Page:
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Company claims the DPC decision is in breach of the Charter of Fundamental Rights of the EU and invalid 
Meta Platforms Ireland Ltd, formerly Facebook Ireland, is seeking to bring High Court proceedings to quash a record €405 million in fines for violating children’s privacy on its Instagram service. 
Last September, the Data Protection Commission (DPC) imposed the fine over breaches of GDPR whereby mobile phone numbers and email addresses of teenage Instagram users were published automatically under default settings on the app’s “business account” service. This default setting has since been changed by Instagram. 
Meta claims the DPC decision is in breach of the Charter of Fundamental Rights of the EU and, therefore, invalid. 
It seeks a number of High Court declarations including that certain parts of the 2018 Data Protection Act, under which the fines were made, are invalid under the Constitution and incompatible with the European Convention on Human Rights. 
It also wants the hearing of its High Court proceedings to be heard “otherwise than in public”. 
Meta says it also intends to apply to the Court of Justice of the EU for an annulment of a decision of the European Data Protection Board (EDPB), which instructed Ireland’s DPC to ensure the fines imposed were “effective, proportionate and dissuasive”.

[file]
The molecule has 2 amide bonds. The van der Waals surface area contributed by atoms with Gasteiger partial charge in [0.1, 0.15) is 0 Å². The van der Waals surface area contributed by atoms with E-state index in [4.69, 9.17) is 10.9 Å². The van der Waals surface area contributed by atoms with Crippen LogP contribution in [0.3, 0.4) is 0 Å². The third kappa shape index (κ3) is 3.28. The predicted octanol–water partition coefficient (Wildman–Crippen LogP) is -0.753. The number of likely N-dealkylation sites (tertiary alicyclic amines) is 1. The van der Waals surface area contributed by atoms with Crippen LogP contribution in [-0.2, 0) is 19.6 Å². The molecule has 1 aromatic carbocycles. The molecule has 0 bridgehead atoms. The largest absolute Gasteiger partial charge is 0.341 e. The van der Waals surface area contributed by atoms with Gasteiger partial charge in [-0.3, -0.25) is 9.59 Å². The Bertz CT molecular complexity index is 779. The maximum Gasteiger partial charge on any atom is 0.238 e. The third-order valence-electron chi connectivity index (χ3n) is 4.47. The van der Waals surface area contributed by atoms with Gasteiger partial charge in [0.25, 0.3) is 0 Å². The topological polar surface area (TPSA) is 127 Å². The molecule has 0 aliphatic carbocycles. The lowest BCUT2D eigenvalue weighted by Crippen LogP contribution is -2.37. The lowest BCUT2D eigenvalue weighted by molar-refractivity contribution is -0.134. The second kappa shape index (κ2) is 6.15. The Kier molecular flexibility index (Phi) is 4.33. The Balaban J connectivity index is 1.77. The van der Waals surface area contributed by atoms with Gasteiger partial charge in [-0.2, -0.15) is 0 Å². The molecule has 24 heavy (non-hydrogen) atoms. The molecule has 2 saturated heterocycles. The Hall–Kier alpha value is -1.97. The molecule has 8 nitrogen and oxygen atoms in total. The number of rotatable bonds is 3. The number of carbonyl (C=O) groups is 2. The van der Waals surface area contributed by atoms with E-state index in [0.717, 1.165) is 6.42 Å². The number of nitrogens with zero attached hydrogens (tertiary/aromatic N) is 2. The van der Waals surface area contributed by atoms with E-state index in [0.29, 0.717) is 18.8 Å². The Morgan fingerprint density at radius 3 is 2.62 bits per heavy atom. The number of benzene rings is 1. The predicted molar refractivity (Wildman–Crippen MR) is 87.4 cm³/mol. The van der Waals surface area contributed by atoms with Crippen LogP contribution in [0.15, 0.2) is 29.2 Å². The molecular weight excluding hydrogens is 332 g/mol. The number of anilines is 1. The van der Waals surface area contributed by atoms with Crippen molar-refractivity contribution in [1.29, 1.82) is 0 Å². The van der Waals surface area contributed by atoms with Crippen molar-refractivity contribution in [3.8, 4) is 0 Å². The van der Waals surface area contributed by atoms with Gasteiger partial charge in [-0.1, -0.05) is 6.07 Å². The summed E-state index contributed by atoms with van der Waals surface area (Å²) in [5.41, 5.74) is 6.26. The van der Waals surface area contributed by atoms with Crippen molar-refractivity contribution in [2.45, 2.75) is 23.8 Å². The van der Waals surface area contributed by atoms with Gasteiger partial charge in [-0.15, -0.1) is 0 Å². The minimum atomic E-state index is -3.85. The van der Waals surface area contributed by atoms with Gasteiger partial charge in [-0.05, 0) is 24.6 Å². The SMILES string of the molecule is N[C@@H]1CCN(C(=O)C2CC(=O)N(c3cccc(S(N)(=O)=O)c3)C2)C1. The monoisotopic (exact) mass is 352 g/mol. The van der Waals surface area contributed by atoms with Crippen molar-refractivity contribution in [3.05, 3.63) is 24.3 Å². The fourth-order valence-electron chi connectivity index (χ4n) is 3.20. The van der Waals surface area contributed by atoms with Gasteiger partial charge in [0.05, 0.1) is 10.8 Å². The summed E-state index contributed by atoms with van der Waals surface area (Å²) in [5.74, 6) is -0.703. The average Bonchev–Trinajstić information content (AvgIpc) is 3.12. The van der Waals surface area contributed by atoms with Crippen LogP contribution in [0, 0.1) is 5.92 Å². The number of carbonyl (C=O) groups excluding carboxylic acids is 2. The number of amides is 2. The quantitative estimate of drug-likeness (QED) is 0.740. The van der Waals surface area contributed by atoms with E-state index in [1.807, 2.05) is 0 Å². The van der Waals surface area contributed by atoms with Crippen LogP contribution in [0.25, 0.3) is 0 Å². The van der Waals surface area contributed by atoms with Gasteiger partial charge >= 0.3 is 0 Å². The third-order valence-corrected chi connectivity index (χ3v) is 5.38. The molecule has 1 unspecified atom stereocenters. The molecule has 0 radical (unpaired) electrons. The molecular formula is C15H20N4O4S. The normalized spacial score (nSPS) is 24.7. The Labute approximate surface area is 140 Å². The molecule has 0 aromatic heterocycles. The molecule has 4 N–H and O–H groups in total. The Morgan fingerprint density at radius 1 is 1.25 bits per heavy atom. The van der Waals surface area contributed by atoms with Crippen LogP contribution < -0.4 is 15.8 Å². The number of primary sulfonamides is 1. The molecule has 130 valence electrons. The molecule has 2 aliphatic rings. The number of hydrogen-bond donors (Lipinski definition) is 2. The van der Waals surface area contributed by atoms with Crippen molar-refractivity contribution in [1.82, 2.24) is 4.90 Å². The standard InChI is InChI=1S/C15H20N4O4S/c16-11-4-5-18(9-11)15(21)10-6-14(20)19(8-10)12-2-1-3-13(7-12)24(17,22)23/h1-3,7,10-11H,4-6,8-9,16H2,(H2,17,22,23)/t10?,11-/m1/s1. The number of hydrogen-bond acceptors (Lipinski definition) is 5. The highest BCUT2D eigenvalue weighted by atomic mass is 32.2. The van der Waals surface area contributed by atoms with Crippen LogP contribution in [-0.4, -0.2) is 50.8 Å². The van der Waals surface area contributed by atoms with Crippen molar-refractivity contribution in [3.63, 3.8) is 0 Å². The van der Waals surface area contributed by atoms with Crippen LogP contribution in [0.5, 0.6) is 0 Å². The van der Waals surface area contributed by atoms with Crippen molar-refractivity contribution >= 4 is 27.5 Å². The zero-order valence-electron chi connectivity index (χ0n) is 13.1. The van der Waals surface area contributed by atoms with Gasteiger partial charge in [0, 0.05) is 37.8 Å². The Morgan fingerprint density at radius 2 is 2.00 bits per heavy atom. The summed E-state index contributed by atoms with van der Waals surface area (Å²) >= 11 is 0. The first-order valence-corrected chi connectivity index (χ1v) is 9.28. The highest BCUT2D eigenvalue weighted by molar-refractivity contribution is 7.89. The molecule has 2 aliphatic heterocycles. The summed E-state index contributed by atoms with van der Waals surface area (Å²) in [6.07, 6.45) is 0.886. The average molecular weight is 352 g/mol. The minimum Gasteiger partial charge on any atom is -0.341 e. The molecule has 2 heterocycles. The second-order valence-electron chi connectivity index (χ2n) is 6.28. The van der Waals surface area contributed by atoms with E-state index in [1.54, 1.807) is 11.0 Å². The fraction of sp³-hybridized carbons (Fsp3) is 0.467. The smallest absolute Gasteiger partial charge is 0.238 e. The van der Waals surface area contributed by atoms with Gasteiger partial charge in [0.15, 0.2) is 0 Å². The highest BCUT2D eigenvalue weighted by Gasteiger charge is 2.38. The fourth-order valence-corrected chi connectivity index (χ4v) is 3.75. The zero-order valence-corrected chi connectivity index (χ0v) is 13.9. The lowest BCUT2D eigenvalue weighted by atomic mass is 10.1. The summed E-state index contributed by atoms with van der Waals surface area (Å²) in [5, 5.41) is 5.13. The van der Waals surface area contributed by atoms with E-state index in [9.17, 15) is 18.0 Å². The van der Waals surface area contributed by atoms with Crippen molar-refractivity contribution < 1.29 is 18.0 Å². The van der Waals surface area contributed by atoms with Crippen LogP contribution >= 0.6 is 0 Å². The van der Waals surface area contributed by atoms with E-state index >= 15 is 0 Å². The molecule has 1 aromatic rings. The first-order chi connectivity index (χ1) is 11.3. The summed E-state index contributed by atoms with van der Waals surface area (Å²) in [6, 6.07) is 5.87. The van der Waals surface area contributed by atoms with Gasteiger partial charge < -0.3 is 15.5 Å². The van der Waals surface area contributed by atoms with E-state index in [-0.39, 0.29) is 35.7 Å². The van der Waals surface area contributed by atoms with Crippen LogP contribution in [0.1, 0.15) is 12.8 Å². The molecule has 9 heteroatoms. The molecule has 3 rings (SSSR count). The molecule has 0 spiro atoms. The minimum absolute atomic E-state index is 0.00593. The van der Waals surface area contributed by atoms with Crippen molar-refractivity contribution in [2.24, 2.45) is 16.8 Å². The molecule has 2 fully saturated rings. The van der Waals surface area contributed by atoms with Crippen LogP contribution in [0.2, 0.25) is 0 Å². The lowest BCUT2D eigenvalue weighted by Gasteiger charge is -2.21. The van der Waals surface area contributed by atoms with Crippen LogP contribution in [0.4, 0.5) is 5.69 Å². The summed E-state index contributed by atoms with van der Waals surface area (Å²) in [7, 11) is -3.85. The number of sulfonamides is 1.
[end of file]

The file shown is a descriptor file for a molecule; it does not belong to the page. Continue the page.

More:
The DPC is the lead supervisory authority in the EU as Meta has its European headquarters in Dublin while the EDPB coordinates the work of national and regional data regulators in the EU and a handful of countries outside the union. 
The case against the DPC, Ireland and the Attorney General, was briefly mentioned before Mr Justice Charles Meenan on Monday by Declan McGrath SC, for Meta, in an application where only the plaintiff was represented. 
The judge deemed as open Mr McGrath’s application for leave to bring the proceedings for the purpose of ensuring it is brought within time limits for judicial reviews. He adjourned the application to January. 
In its action, Meta says the DPC’s decision is unlawful, vitiated by errors of law and/or outside its powers by reason of the fact that her original decision was amended on the basis of the EDPB decision. It says the DPC erred in treating what were “non-binding views” of the EDPB as binding. 
The DPC also took into account irrelevant considerations, namely the views expressed by other European data regulators which Meta says “were not expressed by way of relevant and reasoned objection”. 
There was also, Meta says, a breach of fair procedures by the DPC and the EDPB including both bodies’ failure to consider expert evidence submitted by the social media company. 
The DPC also failed to give adequate reasons for the decision, Meta says. 
It further claims there was manifest error of assessment in her “misinterpretation and misapplication” of certain articles of the GDPR regulations. 
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